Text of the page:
With respect to the undercoat layer, the more the air content in the undercoat layer, the better heat insulating property the undercoat layer has. In order to include air in the undercoat layer, various known methods can be used therefor. However, a method in which hollow particles are included in the undercoat layer is typically used.

Hollow particles having a shell including a thermoplastic resin are typically used for the undercoat layer. Specific examples of the shell material include polymers such as acrylic resins, vinylidene chloride resins, etc. The polymers for use as the shell of the hollow particles preferably have a glass transition temperature of from 20 to 200° C., and more preferably from 40 to 150° C. The hollow particles preferably has an average particle diameter of from 0.2 to 20 μm, more preferably from 0.7 to 10 μm, and even more preferably from 1.5 to 6 μm. The hollow rate (i.e., volume of air/volume of hollow particle) is preferably from 30 to 98% by volume, and more preferably from 45 to 95% by volume.

Suitable materials for use as the support of the label sheet include any known support materials such as papers and plastic sheets.

The plain papers for use as the support typically include wood pulp and a filler. Specific examples of the wood pulp include chemical pulp such as LBKP and NBKP, mechanical pulp such as GP, PGW, RMP, TMP, CTMP, CMP and CGP, and waste paper pulp such as DIP. The papers for use as the support are prepared by mixing a pulp with one or more known additives, such as pigments, binders, sizing agents, fixers, yield improving agents, cationization agents and paper strength increasing agents, if necessary, and producing a paper using an apparatus such as a fourdrinier, cylinder machine and twin-wire paper machine under an acidic, neutral or alkaline condition. Furthermore, the base paper may be treated with an on-machine calender having a metal roller and a synthetic resin roller. Alternatively, the papers may be subjected to an off-machine treatment, followed by a calender treatment using a supercalender machine to control the flatness of the papers.

Specific examples of the fillers included in the papers for use in the support include white inorganic pigments such as precipitated calcium carbonate light, ground calcium carbonate, kaolin, talc, calcium sulfate, barium sulfate, titanium dioxide, zinc oxide, satin white, aluminum silicate, diatom earth, calcium silicate, magnesium silicate, synthesized silica, aluminum hydroxide, alumina, lithopone, zeolite, magnesium carbonate and magnesium hydroxide; and organic pigments such as styrene resin pigments, acrylic resin pigments, polyethylene resin pigments, microcapsule pigments, urea resin pigments and melamine resin pigments.

The papers can include a sizing agent such as rosin sizing agents (for acidic paper manufacturing conditions or neutral paper manufacturing conditions), AKD (i.e., alkyl ketene dimer), ASA (i.e., alkenyl succinic anhydride) and cationic polymer sizing agents.

As the paper for use as the support, glassine papers, art papers, coated papers, cast papers, etc. can also be used. Specific examples of the coated papers include inkjet recording papers, thermosensitive papers, pressure sensitive papers, sublimation type thermal transfer recording papers, thermofusible ink type thermal transfer recording papers, metal-deposited papers, etc. In addition, synthetic papers, laminated papers in which one of both sides of a paper is laminated with a plastic sheet, a metal sheet, etc., mica papers, glass papers, etc. can also be used as the support.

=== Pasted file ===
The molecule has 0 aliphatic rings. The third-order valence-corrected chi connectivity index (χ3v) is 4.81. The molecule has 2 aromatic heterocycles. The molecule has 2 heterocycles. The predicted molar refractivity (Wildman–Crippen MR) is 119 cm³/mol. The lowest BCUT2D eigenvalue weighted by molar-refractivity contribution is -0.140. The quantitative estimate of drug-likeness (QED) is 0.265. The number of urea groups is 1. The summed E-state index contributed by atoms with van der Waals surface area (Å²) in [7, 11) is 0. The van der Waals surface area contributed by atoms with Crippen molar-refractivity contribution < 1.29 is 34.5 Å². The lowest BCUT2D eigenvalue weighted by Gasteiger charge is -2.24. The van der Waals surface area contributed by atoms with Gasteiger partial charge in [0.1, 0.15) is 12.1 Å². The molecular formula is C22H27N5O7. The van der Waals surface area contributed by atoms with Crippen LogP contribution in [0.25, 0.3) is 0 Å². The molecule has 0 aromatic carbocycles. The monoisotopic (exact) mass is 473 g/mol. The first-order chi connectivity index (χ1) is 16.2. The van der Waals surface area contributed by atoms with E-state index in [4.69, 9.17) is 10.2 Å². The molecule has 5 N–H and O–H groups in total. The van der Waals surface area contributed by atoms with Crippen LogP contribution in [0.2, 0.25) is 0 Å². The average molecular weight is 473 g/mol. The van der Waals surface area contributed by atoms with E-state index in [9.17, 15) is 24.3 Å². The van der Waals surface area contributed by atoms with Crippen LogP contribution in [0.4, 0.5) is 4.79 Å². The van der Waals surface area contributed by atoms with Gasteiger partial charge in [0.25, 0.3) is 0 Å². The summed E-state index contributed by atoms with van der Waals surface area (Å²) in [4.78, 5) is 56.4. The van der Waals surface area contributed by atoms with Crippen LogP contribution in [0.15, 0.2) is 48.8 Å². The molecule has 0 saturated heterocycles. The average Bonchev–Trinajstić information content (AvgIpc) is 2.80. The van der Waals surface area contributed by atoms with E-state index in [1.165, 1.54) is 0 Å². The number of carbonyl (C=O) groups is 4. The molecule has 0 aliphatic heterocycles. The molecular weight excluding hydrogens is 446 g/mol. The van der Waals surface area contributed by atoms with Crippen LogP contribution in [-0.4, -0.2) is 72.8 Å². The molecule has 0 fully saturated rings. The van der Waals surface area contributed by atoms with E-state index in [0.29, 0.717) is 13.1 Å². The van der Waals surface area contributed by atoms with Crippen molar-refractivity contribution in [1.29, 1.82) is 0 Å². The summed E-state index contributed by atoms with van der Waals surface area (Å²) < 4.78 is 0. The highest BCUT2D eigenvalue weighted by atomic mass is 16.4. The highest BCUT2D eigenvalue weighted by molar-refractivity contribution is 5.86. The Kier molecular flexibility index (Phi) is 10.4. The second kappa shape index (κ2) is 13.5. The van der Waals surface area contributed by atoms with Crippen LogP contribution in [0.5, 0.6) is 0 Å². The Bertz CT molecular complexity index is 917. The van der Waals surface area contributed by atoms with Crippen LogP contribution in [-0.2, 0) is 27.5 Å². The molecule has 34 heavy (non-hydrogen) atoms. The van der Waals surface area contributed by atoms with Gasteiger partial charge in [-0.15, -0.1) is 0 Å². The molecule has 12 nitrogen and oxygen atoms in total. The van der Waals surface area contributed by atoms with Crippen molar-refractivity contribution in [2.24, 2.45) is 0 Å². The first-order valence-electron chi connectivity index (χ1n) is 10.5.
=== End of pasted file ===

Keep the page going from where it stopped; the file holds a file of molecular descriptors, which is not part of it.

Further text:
Specific examples of the plastic sheets for use as the support include sheets of a plastic such as polyethylene, polypropylene, polyethylene terephthalate, and polyaminde. In addition, non-woven clothes made of a plastic such as the polymer mentioned above can also be used as the support. Further, these plastic sheets and non-woven clothes can be subjected to a treatment such as coating and hologram treatments.

A print layer can be previously formed on the side of the support opposite that bearing the adhesive layer. The print layer can be formed by a printing method such as printing using ultraviolet rays or electron beams, flexographic printing methods, etc.

When a thermosensitive recording layer is formed on the support (e.g., a thermosensitive recording material is used as the support), known materials for use in conventional thermosensitive recording materials, such as combinations of coloring materials (e.g., leuco dyes) with color developers can be used.

Specific examples of the leuco dyes include fluoran compounds, triaryl methane compounds, spiropyran compounds, diphenylmethane compounds, thiazine compounds, lactam compounds, fluorene compounds, etc. It is preferable that the leuco dyes have an absorption spectrum such that at least one maximum absorption is observed at a wavelength of from 550 to 1000 nm.

Specific examples of fluoran-type leuco compounds include the following:

  • 3-diethylamino-6-methyl-7-anilinofluoran,
  • 3-dibutylamino-6-methyl-7-anilinofluoran,
  • 3-(N-methyl-N-cyclohexylamino)-6-methyl-7-anilinofluoran,
  • 3-(N-ethyl-N-isopentylamino)-6-methyl-7-anilinofluoran,
  • 3-(N-isobutyl-N-ethylamino)-6-methyl-7-anilinofluoran,
  • 3-[N-ethyl-N-(3-ethoxypropyl)amino]-6-methyl-7-anilinofluoran,
  • 3-(N-ethyl-N-hexylamino)-6-methyl-7-anilinofluoran,
  • 3-dipentylamino-6-methyl-7-anilinofluoran,
  • 3-(N-methyl-N-propylamino)-6-methyl-7-anilinofluoran,
  • 3-(N-ethyl-N-tetrahydrofurylamino)-6-methyl-7-anilinofluoran,
  • 3-diethylamino-6-methyl-7-(p-chloroanilino)fluoran,
  • 3-diethylamino-6-methyl-7-(p-fluoroanilino)fluoran,
  • 3-(p-toluidinoethylamino)-6-methyl-7-anilinofluoran,
  • 3-diethylamino-6-methyl-7-(p-toluidino)fluoran,
  • 3-diethylamino-6-methyl-7-(3,4-dichloroanilino)fluoran,
  • 3-pyrrolidino-6-methyl-7-anilinofluoran,
  • 3-diethylamino-6-chloro-7-ethoxyethylaminofluoran,
  • 3-diethylamino-6-chloro-7-anilinofluoran,
  • 3-diethylamino-7-phenylfluoran, and